Total 2015/16 U.S. production is forecast at 8.760 million STRV, a 26,000 increase from last month. Beet sugar for the 2015/16 August-July crop year is forecast at 5.243 million STRV, an increase of 41,000 based on NASS-reported improved sugarbeet yield and processor-reported sucrose levels of 17.95 percent. All of the increase is projected to occur in the 2015/16 fiscal year, implying production at 5.075 million. Cane sugar production in Hawaii is reduced 15,000 STRV to 165,000 based on processor’s forecasts. Imports are projected up 3,694 STRV based on minor changes amongst TRQ suppliers. As a result of refined sugar from non-reporting entities imported in 2014/15 but likely held for marketing at a later time, deliveries for human consumption are reduced by the estimated 90,000 STRV to 11.785 million. The 2015/16 ending stocks are forecast at 1.736 million STRV, implying an ending stocks-to-use ratio of 14.3 percent.
Mexico 2014/15 imports are increased by 10,912 metric tons (MT) for more refined sugar imported from the United States for the IMMEX sugar-containing products export program. Exports for 2014/15 to the United States are increased by 67,611 MT to 1.309 million based on USDA estimated imports from Mexico. Exports to other destinations are reduced by 18,525 MT to 131,475 based on reporting by Comite Nacional Para El Desarrollo Sustentable de la Caña de Azucar (CONADESUCA). Because there are no changes in supply or use for 2015/16, ending stocks fall by the same 38,174 MT for both 2014/15 and 2015/16. The stocks-to-consumption ratios of 17.2 percent in 2014/15 and 17.0 percent in 2015/16 are below the historical average of 22 percent.
LIVESTOCK, POULTRY, AND DAIRY: The forecasts for total meat production in 2015 and 2016 are increased from last month. Beef production for 2015 is raised on larger forecast slaughter of fed cattle in the second half of 2015 and heavier carcass weights. The forecast for 2016 is raised as cattle slaughter and carcass weights in the first half are projected higher than last month. The pork production forecasts for both 2015 and 2016 are raised. The pace of hog slaughter in the remainder of 2015 is expected to be higher. USDA’s Quarterly Hogs and Pigs estimated less of a decline in sows farrowing during June-August than indicated in prior intentions and farrowing intentions into early 2016 support an increase in forecast pork production for 2016. Broiler production is raised for 2015 as a larger third quarter level more than offsets a reduction for the fourth quarter, but the forecast for 2016 is reduced as broiler producers have slowed the pace of egg sets. Turkey production for 2015 is lowered based on third-quarter production data; subsequent quarters through 2016 are unchanged. Egg production for 2015 is raised on higher third quarter hatching egg production. Production forecasts for 2016 are unchanged.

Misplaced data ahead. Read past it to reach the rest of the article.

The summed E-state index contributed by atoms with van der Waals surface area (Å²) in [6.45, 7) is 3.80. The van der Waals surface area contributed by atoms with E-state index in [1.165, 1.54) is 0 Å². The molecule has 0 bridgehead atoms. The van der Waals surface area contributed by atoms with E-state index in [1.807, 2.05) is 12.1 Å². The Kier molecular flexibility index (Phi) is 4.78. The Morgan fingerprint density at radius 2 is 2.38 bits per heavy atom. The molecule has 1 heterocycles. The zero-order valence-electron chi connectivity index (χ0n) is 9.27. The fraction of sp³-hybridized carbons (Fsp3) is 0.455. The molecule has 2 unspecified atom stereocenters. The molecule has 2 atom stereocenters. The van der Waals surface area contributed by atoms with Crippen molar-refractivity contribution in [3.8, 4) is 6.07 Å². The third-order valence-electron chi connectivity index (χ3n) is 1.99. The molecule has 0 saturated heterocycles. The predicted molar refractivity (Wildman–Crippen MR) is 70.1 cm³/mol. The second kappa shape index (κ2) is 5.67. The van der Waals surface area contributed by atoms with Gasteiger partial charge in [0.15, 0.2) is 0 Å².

Beef imports are unchanged for 2015 and 2016. Beef exports for 2015 and 2016 are lowered as demand is projected to remain relatively weak. Pork export forecasts are unchanged, but a small increase is made to third-quarter 2015 imports based on recent trade data. Broiler exports are reduced from last month as slow global demand is expected to continue for in the remainder of the year and into 2016.
Cattle prices for 2015 and 2016 are reduced from last month on current large supplies of market-ready cattle, weaker demand and competition from relatively large supplies of competing meats. Hog prices are raised for both 2015 and 2016 as demand has firmed. Broiler prices are lowered for both 2015 and 2016 on relatively large broiler meat supplies. Turkey prices are raised for 2015 on current price strength, but the forecast for 2016 is unchanged from last month. Egg prices for 2015 are lowered reflecting recent price declines, but the forecast for 2016 is unchanged.
Milk production forecasts for 2015 and 2016 are unchanged from last month. Fat-basis imports are increased as domestic demand continues to support higher imports of cheese and butter. Exports are reduced for 2015 on weaker cheese sales, but are unchanged for 2016. Skim-solids imports are reduced for 2015 and 2016, while exports are reduced for 2015 and unchanged for 2016. Large world supplies of dairy products, a strong dollar, and generally weak global demand are expected to continue to pressure exports during 2015 and 2016.
Although butter prices have declined sharply from recent high levels, domestic demand for butter is expected to support relatively high butter prices during 2016. The butter price for 2015 is unchanged at the midpoint, and is raised for 2016. Cheese prices are raised for 2015 and 2016 on support from domestic demand. Nonfat dry milk (NDM) prices are forecast higher in 2015 and 2016 reflecting a rebound in both domestic and international prices. Whey prices are lowered for both 2015 and 2016 as supplies are large. Class III prices are raised for 2015, but lowered for 2016 as the decline in whey prices more than offsets higher cheese prices. Class IV prices are raised for both 2015 and 2016 due to higher butter and NDM prices. The all milk price is raised to $16.90 to $17.00 per cwt for 2015, but lowered to $16.05 to $16.95 per cwt for 2016.
COTTON: The 2015/16 U.S. cotton forecasts include marginally lower production and ending stocks relative to last month, with prices reduced sharply. Production is lowered 90,000 bales. Domestic mill use and exports are unchanged. Ending stocks are now projected at 3.1 million bales, or 22 percent of total use. The marketing year average price received by producers is projected to range from 54 to 64 cents per pound. The mid-point of 59 cents per pound is reduced 3 cents from last month, as relatively weak global demand for yarn and lower prices for polyester are pressuring world cotton prices.
The 2015/16 world cotton forecasts show higher beginning stocks, lower production and consumption, and higher ending stocks relative to last month. Beginning stocks are raised about 900,000 bales, due mainly to a reduction in China’s 2014/15 consumption, which reflects indications of net cotton textile exports that are lower than previously expected. Production for 2015/16 is reduced for China, Pakistan, and Brazil, but is raised for Mali. Consumption is reduced mainly in China, Pakistan, and India. With world trade virtually unchanged from last month, global stocks are now projected at 107 million bales.
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USDA Report Reaction October 2015